If one of your New Year’s resolutions is to add more data exploration to your lessons this year, we have a week’s worth of activities to get you started. Because data is interdisciplinary, you can find a home for it in any scientific discipline from astronomy to zoology, and across the halls in humanities, social studies, economics, and more.
Two short tutorials with user-friendly videos and a checklist of your progress will introduce you to our Common Online Data Analysis Platform (CODAP) in minutes. CODAP is an easy-to-use web-based software that makes it possible for students in upper elementary through college to visualize, analyze, and ultimately learn from data.
- Launch CODAP.
- Click the button to OPEN DOCUMENT OR BROWSE EXAMPLES. Select Getting Started with CODAP, then OPEN. Follow the prompts.
- Once you’ve mastered your first set of data moves there, navigate to the file menu within CODAP, choose Open, click YES on the dialogue box, then select Getting Started with CODAP 2.
Whether the source of data is a game, a map, an experiment, or a simulation, CODAP provides an immersive, exploratory experience with dynamically linked data representations, including graphs, maps, and tables.
Everyone has a birthday! Celebrate yours with a data lesson. This guided activity is perfect for anyone whose birthday falls between 2003 and 2014 (middle school students through undergrads). Make a copy of the Google Doc and share it with your students. Look for distributions, popular birthdays, and more.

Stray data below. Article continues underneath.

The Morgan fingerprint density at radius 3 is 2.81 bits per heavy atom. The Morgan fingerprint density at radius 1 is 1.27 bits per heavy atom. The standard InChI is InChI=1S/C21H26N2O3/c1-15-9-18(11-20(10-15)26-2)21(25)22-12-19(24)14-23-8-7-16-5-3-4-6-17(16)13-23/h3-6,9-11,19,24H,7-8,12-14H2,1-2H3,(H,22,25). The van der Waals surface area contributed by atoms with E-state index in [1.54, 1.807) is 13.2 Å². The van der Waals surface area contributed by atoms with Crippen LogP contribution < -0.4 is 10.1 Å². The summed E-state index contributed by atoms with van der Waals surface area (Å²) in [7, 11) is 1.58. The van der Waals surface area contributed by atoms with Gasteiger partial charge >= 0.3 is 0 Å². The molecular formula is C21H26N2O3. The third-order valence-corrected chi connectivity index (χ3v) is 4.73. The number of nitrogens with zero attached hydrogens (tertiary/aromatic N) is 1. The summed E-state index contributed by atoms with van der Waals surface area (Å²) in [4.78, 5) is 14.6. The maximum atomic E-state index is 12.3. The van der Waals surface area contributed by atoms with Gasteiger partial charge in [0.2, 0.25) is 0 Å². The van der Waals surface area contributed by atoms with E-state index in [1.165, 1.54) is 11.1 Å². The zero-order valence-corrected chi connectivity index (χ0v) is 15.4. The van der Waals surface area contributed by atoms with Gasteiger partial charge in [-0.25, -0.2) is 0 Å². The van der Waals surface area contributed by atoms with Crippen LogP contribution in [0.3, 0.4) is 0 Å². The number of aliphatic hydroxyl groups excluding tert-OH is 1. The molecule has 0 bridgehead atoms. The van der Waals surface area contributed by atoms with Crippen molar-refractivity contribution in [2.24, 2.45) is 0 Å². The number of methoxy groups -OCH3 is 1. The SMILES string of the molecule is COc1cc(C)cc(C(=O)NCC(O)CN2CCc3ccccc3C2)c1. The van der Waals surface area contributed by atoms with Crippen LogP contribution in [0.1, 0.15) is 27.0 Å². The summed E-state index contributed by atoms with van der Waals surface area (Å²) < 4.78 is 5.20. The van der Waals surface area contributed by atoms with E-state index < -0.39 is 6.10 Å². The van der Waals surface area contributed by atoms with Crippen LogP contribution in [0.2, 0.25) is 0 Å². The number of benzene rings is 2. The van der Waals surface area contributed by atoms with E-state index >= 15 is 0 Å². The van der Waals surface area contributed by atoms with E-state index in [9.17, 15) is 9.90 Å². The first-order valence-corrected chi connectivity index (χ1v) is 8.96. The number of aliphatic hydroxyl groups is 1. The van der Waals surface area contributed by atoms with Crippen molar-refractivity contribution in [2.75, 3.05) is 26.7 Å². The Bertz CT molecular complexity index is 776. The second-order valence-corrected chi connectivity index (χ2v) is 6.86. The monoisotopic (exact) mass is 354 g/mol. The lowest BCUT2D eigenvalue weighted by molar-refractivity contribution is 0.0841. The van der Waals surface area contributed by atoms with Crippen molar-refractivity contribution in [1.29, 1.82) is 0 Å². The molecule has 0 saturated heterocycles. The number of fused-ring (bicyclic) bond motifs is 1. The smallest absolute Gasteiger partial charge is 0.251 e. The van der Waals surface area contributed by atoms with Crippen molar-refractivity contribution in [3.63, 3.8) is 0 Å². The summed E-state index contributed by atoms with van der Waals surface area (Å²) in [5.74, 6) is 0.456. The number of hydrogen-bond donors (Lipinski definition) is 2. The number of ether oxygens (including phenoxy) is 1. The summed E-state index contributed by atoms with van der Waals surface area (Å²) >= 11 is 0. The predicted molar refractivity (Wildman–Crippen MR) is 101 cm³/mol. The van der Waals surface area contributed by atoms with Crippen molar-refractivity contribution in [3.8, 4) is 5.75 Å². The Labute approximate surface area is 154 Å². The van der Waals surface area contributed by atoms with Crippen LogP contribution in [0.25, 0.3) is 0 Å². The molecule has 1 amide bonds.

Explore a graph of birthdays in CODAP.
Search for evidence of extreme precipitation at a location of your choice using CODAP’s NOAA Weather plugin. Answer the question: When it rains, does it always pour? (Note: This activity is called a “Monday’s Lesson” in our @Concord newsletter, but we saved it for hump day for you this week.)
Monthly accumulated precipitation (inches) in Boston for the last century.
Bonus: Learn about other CODAP plugins built into CODAP.
If you’re a fan of The New York Times “What is going on in this graph?” series, then you’re sure to enjoy a similar set of activities called Data Story Bytes. Available as Google Slides for students in grades 6-12 in different subject areas (e.g., science, social studies, health, math, English, business), they include directions in both English and Spanish for short lessons (30 minutes or less). Data Story Bytes use a four-part questioning framework to help students make sense of data, build personal connections, reflect on the context and history of the data, and envision future uses of data.
Interested in investigating social justice issues in the U.S.? The Investigating U.S. Society with Data (USS-DATA) curriculum modules promote high school students’ statistical thinking and data literacy skills. Two modules that include 15 ready-to-teach full-period lessons investigating income inequality and immigration are currently available.
No matter what subject or grade level you teach, we hope you’ll add more data explorations to your class this year. Let us know what types of additional data science activities you’d like by completing this short survey.